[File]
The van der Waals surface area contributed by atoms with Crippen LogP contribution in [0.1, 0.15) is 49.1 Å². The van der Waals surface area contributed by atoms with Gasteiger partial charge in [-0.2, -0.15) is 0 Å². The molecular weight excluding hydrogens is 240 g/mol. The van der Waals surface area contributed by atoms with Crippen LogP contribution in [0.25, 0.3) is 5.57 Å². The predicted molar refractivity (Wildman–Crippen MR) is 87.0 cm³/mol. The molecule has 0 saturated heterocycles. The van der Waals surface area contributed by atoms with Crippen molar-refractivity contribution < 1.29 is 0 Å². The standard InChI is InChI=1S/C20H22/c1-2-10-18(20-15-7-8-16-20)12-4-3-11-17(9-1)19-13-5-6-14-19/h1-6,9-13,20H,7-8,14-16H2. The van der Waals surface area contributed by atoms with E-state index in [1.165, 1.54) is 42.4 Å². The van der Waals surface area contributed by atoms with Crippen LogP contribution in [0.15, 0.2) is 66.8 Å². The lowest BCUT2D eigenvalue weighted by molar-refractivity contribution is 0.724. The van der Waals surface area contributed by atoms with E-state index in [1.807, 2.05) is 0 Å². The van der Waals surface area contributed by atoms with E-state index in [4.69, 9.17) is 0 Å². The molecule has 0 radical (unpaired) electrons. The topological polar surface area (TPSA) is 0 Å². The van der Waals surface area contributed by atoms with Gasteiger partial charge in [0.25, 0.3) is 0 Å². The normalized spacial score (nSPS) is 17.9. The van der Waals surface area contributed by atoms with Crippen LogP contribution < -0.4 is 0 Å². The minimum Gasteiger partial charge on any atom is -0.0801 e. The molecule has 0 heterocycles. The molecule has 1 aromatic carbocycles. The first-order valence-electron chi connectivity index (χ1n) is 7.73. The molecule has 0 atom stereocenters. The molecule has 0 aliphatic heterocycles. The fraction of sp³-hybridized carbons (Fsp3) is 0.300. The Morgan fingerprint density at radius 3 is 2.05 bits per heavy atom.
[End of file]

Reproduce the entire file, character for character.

The van der Waals surface area contributed by atoms with Crippen LogP contribution in [0.1, 0.15) is 49.1 Å². The van der Waals surface area contributed by atoms with Gasteiger partial charge in [-0.2, -0.15) is 0 Å². The molecular weight excluding hydrogens is 240 g/mol. The van der Waals surface area contributed by atoms with Crippen LogP contribution in [0.25, 0.3) is 5.57 Å². The predicted molar refractivity (Wildman–Crippen MR) is 87.0 cm³/mol. The molecule has 0 saturated heterocycles. The van der Waals surface area contributed by atoms with Crippen molar-refractivity contribution < 1.29 is 0 Å². The standard InChI is InChI=1S/C20H22/c1-2-10-18(20-15-7-8-16-20)12-4-3-11-17(9-1)19-13-5-6-14-19/h1-6,9-13,20H,7-8,14-16H2. The van der Waals surface area contributed by atoms with E-state index in [1.165, 1.54) is 42.4 Å². The van der Waals surface area contributed by atoms with Crippen LogP contribution in [0.15, 0.2) is 66.8 Å². The lowest BCUT2D eigenvalue weighted by molar-refractivity contribution is 0.724. The van der Waals surface area contributed by atoms with E-state index in [1.807, 2.05) is 0 Å². The van der Waals surface area contributed by atoms with E-state index in [4.69, 9.17) is 0 Å². The molecule has 0 radical (unpaired) electrons. The topological polar surface area (TPSA) is 0 Å². The van der Waals surface area contributed by atoms with Gasteiger partial charge in [0.25, 0.3) is 0 Å². The normalized spacial score (nSPS) is 17.9. The van der Waals surface area contributed by atoms with Crippen LogP contribution < -0.4 is 0 Å². The minimum Gasteiger partial charge on any atom is -0.0801 e. The molecule has 0 heterocycles. The molecule has 1 aromatic carbocycles. The first-order valence-electron chi connectivity index (χ1n) is 7.73. The molecule has 0 atom stereocenters. The molecule has 0 aliphatic heterocycles. The fraction of sp³-hybridized carbons (Fsp3) is 0.300. The Morgan fingerprint density at radius 3 is 2.05 bits per heavy atom.